“Half Machine Lip Moves” boasts 36 minutes of relentless insanity, which later had a huge influence on Texas acid punks The Butthole Surfers. But whereas the Surfers had a very clear live band sound (if you could call it that), Helios Creed and Damon Edge crafted their songs in a very that most of the album would be impossible to replicate live. That is, the compositions are so dense with studio manipulation, fragmented acid rock solos, tape loops, overdubbed samples; It is obvious Creed and Edge were aware that this was mainly a studio-oriented project. But all the better for it indeed, as “Half Machine” is one of the most psychedelic, grotesque, and esoteric albums ever made, as multiple listens reward the listener with such layered sounds so nuanced and effectively placed throughout the so-called “songs”. Many of the compositions feature some sort of “normal” song structure, complete with a steady groove, but then abruptly cut off and mutate into some other, often more disturbing, entity. This may happen to be some sort of synth-laden sound collage, burnt-out funk groove, or circular industrial rhythm accompanying disembodied voices belonging either to Creed, Edge, or sample source, but it is often to hard to tell what sounds are coming from machine or organically played with live instruments. But that’s the point, and may as well be the reason for the album’s title: the music contained wherein is a bio-mechanical frankenstein mutant, a very ugly, hostile one, not unlike some monstrosity out of a David Cronenberg film.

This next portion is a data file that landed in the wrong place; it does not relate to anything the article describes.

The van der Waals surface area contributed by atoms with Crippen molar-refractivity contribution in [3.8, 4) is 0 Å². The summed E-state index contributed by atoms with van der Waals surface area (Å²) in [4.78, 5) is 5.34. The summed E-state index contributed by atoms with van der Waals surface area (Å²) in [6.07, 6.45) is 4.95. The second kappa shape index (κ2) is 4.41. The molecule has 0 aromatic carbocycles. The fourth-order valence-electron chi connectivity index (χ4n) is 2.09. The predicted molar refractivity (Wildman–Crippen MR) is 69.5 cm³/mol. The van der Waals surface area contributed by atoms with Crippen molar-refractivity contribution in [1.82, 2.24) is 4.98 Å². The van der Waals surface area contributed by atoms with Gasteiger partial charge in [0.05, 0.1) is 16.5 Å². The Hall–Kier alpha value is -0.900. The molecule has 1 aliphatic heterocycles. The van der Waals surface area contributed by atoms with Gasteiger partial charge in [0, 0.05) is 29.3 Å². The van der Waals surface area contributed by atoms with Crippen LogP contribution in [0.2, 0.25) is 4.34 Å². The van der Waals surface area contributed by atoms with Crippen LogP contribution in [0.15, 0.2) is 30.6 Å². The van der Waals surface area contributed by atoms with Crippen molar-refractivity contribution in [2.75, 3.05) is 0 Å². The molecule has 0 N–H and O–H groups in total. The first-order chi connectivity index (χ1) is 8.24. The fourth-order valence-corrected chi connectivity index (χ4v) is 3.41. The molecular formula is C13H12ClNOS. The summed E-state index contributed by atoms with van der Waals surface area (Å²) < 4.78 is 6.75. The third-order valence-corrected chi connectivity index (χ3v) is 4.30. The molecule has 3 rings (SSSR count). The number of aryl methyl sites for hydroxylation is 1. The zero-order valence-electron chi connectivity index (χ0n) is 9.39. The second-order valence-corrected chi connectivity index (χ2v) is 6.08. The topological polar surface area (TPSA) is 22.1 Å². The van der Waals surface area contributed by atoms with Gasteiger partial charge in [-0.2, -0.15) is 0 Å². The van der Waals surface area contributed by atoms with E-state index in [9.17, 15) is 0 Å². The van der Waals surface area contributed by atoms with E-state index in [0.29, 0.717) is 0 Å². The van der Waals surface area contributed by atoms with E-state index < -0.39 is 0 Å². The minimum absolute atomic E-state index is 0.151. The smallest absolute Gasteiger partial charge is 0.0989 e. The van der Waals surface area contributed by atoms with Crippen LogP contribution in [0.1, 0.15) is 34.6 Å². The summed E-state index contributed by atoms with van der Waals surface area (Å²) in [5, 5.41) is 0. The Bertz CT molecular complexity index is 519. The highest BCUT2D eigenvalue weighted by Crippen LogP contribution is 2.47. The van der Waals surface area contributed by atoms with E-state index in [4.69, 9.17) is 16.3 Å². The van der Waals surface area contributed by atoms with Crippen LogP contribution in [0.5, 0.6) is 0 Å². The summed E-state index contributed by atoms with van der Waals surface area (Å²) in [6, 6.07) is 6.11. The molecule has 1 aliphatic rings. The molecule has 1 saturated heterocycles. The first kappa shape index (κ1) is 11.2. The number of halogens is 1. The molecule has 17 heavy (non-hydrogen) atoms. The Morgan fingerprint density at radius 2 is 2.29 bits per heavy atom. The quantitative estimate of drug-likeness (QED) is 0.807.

DJ Screw- “All Screwed Up” (1995)

DJ Screw- “All Screwed Up” (1995)

By now any fan of hip hop can recognize the common remixing technique known as “chopped and screwed”, but few have ever actually listened to the works of the late DJ Screw, who died extremely young at the age of 29. A cult sensation in his hometown of Houston, Texas, Screw undoubtedly pioneered the chopped and screwed remixing style, hence the genre’s name stemming from Screw himself. But one listen to Screw’s prolific, yet overlooked, career during the 1990s, and one will notice that DJ Screw’s approach to remixing is radically different from the chopped and screwed attempts made today by modern disc jockeys. Not only this, but Screw’s skills at remixing were more along the lines of a visionary at work, crafting his own magic on his own time, untethered from any trend in the hip hop scene (or the entire music scene at the time, arguably). Chopping and Screwing involves slowing down the tempo of a track, and then “chopping” up segments and replanting them in ways that reenforce a certain fragmented quality. Many argue that the chopped and screwed technique is ridiculous, being very basic and adolescent, but in the hands of DJ Screw, it was made into an undeniably powerful entity.